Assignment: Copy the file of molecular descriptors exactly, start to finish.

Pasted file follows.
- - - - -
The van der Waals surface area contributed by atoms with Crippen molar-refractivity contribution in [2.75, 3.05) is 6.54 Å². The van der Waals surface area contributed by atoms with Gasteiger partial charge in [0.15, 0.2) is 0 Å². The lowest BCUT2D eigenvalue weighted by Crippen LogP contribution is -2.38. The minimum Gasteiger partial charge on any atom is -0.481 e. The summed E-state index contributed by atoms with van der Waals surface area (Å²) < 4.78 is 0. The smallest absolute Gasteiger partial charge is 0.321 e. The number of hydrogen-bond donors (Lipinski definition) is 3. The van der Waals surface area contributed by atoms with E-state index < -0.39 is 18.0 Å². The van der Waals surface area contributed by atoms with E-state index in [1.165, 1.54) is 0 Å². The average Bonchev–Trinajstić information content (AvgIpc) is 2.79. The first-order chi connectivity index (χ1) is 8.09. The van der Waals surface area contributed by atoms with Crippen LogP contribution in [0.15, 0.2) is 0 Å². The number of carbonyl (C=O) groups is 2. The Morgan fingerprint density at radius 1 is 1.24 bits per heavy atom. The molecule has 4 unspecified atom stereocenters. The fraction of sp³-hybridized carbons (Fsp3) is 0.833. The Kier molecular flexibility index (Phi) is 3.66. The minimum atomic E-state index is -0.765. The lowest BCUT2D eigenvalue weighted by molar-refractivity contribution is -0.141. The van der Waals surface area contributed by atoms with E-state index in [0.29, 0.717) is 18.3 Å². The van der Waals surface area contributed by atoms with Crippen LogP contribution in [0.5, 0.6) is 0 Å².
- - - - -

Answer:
The van der Waals surface area contributed by atoms with Crippen molar-refractivity contribution in [2.75, 3.05) is 6.54 Å². The van der Waals surface area contributed by atoms with Gasteiger partial charge in [0.15, 0.2) is 0 Å². The lowest BCUT2D eigenvalue weighted by Crippen LogP contribution is -2.38. The minimum Gasteiger partial charge on any atom is -0.481 e. The summed E-state index contributed by atoms with van der Waals surface area (Å²) < 4.78 is 0. The smallest absolute Gasteiger partial charge is 0.321 e. The number of hydrogen-bond donors (Lipinski definition) is 3. The van der Waals surface area contributed by atoms with E-state index < -0.39 is 18.0 Å². The van der Waals surface area contributed by atoms with E-state index in [1.165, 1.54) is 0 Å². The average Bonchev–Trinajstić information content (AvgIpc) is 2.79. The first-order chi connectivity index (χ1) is 8.09. The van der Waals surface area contributed by atoms with Crippen LogP contribution in [0.15, 0.2) is 0 Å². The number of carbonyl (C=O) groups is 2. The Morgan fingerprint density at radius 1 is 1.24 bits per heavy atom. The molecule has 4 unspecified atom stereocenters. The fraction of sp³-hybridized carbons (Fsp3) is 0.833. The Kier molecular flexibility index (Phi) is 3.66. The minimum atomic E-state index is -0.765. The lowest BCUT2D eigenvalue weighted by molar-refractivity contribution is -0.141. The van der Waals surface area contributed by atoms with E-state index in [0.29, 0.717) is 18.3 Å². The van der Waals surface area contributed by atoms with Crippen LogP contribution in [0.5, 0.6) is 0 Å².